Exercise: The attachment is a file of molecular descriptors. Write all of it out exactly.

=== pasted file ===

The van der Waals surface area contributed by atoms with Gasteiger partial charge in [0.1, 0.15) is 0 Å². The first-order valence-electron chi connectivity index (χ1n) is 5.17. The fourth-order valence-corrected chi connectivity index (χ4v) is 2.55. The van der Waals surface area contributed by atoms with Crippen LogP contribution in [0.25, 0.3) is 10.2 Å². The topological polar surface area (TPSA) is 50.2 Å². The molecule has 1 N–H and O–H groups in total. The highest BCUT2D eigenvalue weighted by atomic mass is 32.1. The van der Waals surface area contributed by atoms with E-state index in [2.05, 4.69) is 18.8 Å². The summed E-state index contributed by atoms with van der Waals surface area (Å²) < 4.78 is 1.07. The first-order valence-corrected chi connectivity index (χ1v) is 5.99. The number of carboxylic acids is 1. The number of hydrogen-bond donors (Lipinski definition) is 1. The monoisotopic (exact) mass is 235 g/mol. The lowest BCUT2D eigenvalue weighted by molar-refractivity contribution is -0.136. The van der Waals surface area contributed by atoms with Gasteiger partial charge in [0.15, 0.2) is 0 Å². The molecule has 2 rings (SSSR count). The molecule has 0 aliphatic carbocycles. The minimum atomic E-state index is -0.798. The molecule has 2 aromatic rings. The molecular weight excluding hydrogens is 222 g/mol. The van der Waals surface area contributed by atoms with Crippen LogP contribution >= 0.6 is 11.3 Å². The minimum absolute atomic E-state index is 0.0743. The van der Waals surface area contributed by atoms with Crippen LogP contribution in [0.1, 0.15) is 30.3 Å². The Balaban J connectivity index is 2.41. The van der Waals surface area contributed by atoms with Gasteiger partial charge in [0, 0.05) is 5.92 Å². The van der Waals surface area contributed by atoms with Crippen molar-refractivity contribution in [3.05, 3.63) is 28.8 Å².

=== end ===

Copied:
The van der Waals surface area contributed by atoms with Gasteiger partial charge in [0.1, 0.15) is 0 Å². The first-order valence-electron chi connectivity index (χ1n) is 5.17. The fourth-order valence-corrected chi connectivity index (χ4v) is 2.55. The van der Waals surface area contributed by atoms with Crippen LogP contribution in [0.25, 0.3) is 10.2 Å². The topological polar surface area (TPSA) is 50.2 Å². The molecule has 1 N–H and O–H groups in total. The highest BCUT2D eigenvalue weighted by atomic mass is 32.1. The van der Waals surface area contributed by atoms with E-state index in [2.05, 4.69) is 18.8 Å². The summed E-state index contributed by atoms with van der Waals surface area (Å²) < 4.78 is 1.07. The first-order valence-corrected chi connectivity index (χ1v) is 5.99. The number of carboxylic acids is 1. The number of hydrogen-bond donors (Lipinski definition) is 1. The monoisotopic (exact) mass is 235 g/mol. The lowest BCUT2D eigenvalue weighted by molar-refractivity contribution is -0.136. The van der Waals surface area contributed by atoms with Gasteiger partial charge in [0.15, 0.2) is 0 Å². The molecule has 2 rings (SSSR count). The molecule has 0 aliphatic carbocycles. The minimum atomic E-state index is -0.798. The molecule has 2 aromatic rings. The molecular weight excluding hydrogens is 222 g/mol. The van der Waals surface area contributed by atoms with Crippen LogP contribution >= 0.6 is 11.3 Å². The minimum absolute atomic E-state index is 0.0743. The van der Waals surface area contributed by atoms with Crippen LogP contribution in [0.1, 0.15) is 30.3 Å². The Balaban J connectivity index is 2.41. The van der Waals surface area contributed by atoms with Gasteiger partial charge in [0, 0.05) is 5.92 Å². The van der Waals surface area contributed by atoms with Crippen molar-refractivity contribution in [3.05, 3.63) is 28.8 Å².